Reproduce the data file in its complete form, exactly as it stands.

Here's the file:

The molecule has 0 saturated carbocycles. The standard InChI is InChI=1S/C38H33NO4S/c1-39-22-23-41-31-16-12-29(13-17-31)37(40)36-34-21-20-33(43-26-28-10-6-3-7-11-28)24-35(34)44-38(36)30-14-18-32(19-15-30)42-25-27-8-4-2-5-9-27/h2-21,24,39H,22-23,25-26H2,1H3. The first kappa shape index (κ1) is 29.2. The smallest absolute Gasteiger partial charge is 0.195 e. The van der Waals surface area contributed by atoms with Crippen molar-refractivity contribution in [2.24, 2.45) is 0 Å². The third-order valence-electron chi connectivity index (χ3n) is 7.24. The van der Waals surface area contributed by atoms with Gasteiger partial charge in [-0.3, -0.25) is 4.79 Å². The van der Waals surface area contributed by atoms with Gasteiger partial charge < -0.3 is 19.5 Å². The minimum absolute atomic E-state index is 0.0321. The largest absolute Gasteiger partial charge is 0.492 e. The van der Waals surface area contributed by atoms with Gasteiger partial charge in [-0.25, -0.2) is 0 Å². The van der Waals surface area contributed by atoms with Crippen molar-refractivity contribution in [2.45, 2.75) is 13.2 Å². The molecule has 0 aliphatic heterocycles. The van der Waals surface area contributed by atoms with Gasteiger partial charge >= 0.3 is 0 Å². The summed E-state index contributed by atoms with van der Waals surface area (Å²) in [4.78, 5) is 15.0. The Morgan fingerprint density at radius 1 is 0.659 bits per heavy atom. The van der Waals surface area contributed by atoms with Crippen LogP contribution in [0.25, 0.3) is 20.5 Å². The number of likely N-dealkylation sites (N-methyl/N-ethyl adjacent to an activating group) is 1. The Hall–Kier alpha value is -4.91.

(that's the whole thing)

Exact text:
The molecule has 0 saturated carbocycles. The standard InChI is InChI=1S/C38H33NO4S/c1-39-22-23-41-31-16-12-29(13-17-31)37(40)36-34-21-20-33(43-26-28-10-6-3-7-11-28)24-35(34)44-38(36)30-14-18-32(19-15-30)42-25-27-8-4-2-5-9-27/h2-21,24,39H,22-23,25-26H2,1H3. The first kappa shape index (κ1) is 29.2. The smallest absolute Gasteiger partial charge is 0.195 e. The van der Waals surface area contributed by atoms with Crippen molar-refractivity contribution in [2.24, 2.45) is 0 Å². The third-order valence-electron chi connectivity index (χ3n) is 7.24. The van der Waals surface area contributed by atoms with Gasteiger partial charge in [-0.3, -0.25) is 4.79 Å². The van der Waals surface area contributed by atoms with Gasteiger partial charge < -0.3 is 19.5 Å². The minimum absolute atomic E-state index is 0.0321. The largest absolute Gasteiger partial charge is 0.492 e. The van der Waals surface area contributed by atoms with Gasteiger partial charge in [-0.25, -0.2) is 0 Å². The van der Waals surface area contributed by atoms with Crippen molar-refractivity contribution in [2.45, 2.75) is 13.2 Å². The molecule has 0 aliphatic heterocycles. The van der Waals surface area contributed by atoms with Gasteiger partial charge >= 0.3 is 0 Å². The summed E-state index contributed by atoms with van der Waals surface area (Å²) in [4.78, 5) is 15.0. The Morgan fingerprint density at radius 1 is 0.659 bits per heavy atom. The van der Waals surface area contributed by atoms with Crippen LogP contribution in [0.25, 0.3) is 20.5 Å². The number of likely N-dealkylation sites (N-methyl/N-ethyl adjacent to an activating group) is 1. The Hall–Kier alpha value is -4.91.